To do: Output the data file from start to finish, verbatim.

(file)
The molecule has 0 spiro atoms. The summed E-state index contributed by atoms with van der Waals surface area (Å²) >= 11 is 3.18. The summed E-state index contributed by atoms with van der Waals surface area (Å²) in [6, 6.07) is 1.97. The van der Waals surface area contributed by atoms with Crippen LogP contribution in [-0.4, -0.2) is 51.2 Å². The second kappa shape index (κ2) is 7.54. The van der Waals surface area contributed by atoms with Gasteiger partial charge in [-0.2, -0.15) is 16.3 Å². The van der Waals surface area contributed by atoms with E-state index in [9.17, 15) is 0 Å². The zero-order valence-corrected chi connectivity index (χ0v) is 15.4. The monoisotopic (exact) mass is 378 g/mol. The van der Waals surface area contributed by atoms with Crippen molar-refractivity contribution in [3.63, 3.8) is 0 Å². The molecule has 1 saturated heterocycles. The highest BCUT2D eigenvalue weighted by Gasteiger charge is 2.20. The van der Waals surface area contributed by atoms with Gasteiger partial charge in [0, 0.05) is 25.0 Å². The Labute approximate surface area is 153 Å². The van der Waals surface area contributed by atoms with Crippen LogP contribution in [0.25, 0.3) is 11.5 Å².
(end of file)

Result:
The molecule has 0 spiro atoms. The summed E-state index contributed by atoms with van der Waals surface area (Å²) >= 11 is 3.18. The summed E-state index contributed by atoms with van der Waals surface area (Å²) in [6, 6.07) is 1.97. The van der Waals surface area contributed by atoms with Crippen LogP contribution in [-0.4, -0.2) is 51.2 Å². The second kappa shape index (κ2) is 7.54. The van der Waals surface area contributed by atoms with Gasteiger partial charge in [-0.2, -0.15) is 16.3 Å². The van der Waals surface area contributed by atoms with E-state index in [9.17, 15) is 0 Å². The zero-order valence-corrected chi connectivity index (χ0v) is 15.4. The monoisotopic (exact) mass is 378 g/mol. The van der Waals surface area contributed by atoms with Crippen molar-refractivity contribution in [3.63, 3.8) is 0 Å². The molecule has 1 saturated heterocycles. The highest BCUT2D eigenvalue weighted by Gasteiger charge is 2.20. The van der Waals surface area contributed by atoms with Gasteiger partial charge in [0, 0.05) is 25.0 Å². The Labute approximate surface area is 153 Å². The van der Waals surface area contributed by atoms with Crippen LogP contribution in [0.25, 0.3) is 11.5 Å².